ZappRx Makes Specialty Prescriptions Easier to Process

The local startup serves as a platform that connects patients, physicians, and pharmacists.


Scott McKay, ZappRx’s CTO, and founder Zoë Barry. / Photo provided

Zoë Barry didn’t start ZappRx as an entrepreneur, but as a concerned sister—one forced to watch her brother battle with severe epilepsy and her parents with the healthcare industry’s outdated technology.

“No one wanted to be my cofounder,” Barry says. “It was me at my kitchen table trying to figure out what the hell entrepreneurship was. My roommate would buy the groceries, and I would cook the food and do the dishes to cover my portion of the bill.”

She saw an opportunity, however, to revolutionize how her brother’s specialty drug prescription was processed, and swiftly went from broke to the CEO of a company that’s raised $8.8 million in three years.

“We’re operating at warp speed,” says Barry, who, just last month, was named to Inc.’s list of 30 Under 30 Coolest Entrepreneurs. “It brings such a smile to my face.”

Yet it’s her Boston company that’s bringing a smile to the face of patients with rare, life-threatening disorders.

A specialty medication requires up to 50 pages’ worth of paperwork and sign-offs from physicians, insurers, and pharmacists. A typical prescription can take six to eight weeks to process, as well as up to $100,000 annually to fill. For the roughly 25,000 patients nationwide suffering from pulmonary arterial hypertension, that wait could be lethal. According to Barry, the average PAH patient is hospitalized 39 times over the course of a year.

“There’s no solid technology that’s supporting the electronic subscribing or electronic coordination of care for these drugs,” Barry says. “[Physicians] have to play detective and track down all the paperwork and manually fill it out. It’s a huge administrative burden.”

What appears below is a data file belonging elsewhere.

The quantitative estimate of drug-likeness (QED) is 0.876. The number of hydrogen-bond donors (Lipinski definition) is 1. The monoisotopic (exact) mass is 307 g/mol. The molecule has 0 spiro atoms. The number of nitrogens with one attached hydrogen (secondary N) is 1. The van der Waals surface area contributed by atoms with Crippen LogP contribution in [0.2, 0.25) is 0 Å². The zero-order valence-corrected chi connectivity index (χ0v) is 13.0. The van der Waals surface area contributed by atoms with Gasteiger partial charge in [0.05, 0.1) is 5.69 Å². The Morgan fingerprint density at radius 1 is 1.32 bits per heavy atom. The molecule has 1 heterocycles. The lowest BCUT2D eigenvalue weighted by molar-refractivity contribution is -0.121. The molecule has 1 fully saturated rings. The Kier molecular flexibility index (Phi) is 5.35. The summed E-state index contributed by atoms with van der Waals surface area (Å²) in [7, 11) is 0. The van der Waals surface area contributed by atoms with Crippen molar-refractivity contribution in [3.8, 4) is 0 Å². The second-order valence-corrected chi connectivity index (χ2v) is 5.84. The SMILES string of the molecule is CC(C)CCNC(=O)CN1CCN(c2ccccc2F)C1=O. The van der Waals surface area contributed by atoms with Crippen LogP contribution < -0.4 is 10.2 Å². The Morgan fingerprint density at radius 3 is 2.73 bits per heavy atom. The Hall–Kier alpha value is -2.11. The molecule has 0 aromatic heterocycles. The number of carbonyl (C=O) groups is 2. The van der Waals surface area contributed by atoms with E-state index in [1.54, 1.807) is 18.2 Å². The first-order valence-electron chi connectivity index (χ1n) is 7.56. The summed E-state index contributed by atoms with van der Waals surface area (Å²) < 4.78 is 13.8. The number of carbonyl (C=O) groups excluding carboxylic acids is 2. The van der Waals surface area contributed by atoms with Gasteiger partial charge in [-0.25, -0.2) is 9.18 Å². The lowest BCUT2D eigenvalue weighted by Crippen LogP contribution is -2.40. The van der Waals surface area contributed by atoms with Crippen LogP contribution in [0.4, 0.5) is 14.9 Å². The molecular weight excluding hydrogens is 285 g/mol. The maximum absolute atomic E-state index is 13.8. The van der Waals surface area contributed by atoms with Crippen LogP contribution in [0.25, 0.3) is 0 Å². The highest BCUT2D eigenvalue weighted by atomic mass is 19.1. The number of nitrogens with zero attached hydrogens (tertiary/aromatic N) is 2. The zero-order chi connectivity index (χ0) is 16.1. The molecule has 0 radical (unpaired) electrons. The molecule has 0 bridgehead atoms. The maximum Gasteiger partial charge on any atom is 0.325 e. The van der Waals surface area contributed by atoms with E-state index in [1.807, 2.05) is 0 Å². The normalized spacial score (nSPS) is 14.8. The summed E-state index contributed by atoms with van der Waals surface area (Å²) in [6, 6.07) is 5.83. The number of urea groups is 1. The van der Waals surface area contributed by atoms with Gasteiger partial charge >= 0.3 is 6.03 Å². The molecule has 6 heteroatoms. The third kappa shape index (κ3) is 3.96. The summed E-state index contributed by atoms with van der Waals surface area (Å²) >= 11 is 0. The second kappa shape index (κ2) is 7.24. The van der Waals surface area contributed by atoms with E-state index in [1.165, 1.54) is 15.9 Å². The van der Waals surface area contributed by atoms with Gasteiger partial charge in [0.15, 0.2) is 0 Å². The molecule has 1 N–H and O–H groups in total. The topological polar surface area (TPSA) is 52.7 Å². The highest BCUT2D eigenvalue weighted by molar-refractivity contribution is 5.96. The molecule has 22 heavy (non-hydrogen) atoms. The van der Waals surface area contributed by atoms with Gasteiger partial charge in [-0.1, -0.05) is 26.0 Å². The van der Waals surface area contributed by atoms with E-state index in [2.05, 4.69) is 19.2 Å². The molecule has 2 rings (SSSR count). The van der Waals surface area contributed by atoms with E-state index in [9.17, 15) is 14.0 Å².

ZappRx provides a platform that connects patients, physicians, and pharmacists. The startup maps an entire disease category and every drug prescribed to treat that disorder. Users can then log in and refill their specialty medications—ones pharmacies typically don’t carry due to high overhead costs.

“We collect data from stakeholders in the healthcare space,” Barry says, noting data is how the company started making money. “We’re working through revenue models with insurance companies.”

Partnerships are also helping the startup grow. Upon revealing its $5.6 million investment in early April, ZappRx announced a deal with Zafgen, a Boston biopharmaceutical company dedicated to treating Prader-Willi syndrome, a rare metabolic disorder that can, on one end of the spectrum, lead to obesity, but on the other, to patients eating themselves to death if not supervised. Zafgen’s new product will be treating the core issue of not feeling full.

“We will define a modern prescriptive for that drug when it launches,” says Barry. ZappRx can also “modernize the way drugs currently in the market are prescribed,” which is necessary given that “problems [physicians] had with technology in the 1980s are still prevalent in healthcare today.”

Helping support ZappRx’s mission are nearly 25 employees—five of whom used to work for Google’s Boston office after their original company, ITA Software, was acquired by the search giant for $700 million in cash.

“I want to rewrite the prescription flow…and how you rewrite the airline reservation system is not that different,” Barry says, referring to the strength of ZappRx’s former Google employees.

Another strength of the ZappRx team is that it’s 50 percent women—a largely unheard of ratio in the tech industry.

“As we grew, I made it clear I wanted to hire women,” Barry notes. “The investors I’m backed by are passionate about hiring women. They do not take the mindset that women are just assistants.”

Barry has singlehandedly busted that myth, transforming from a Wall Street analyst to a first-time entrepreneur whose team has outgrown its coworking space in WeWork South Station not once but twice.

“I couldn’t do it without the team I have,” Barry says. “[They are] people who want to improve the quality of life.”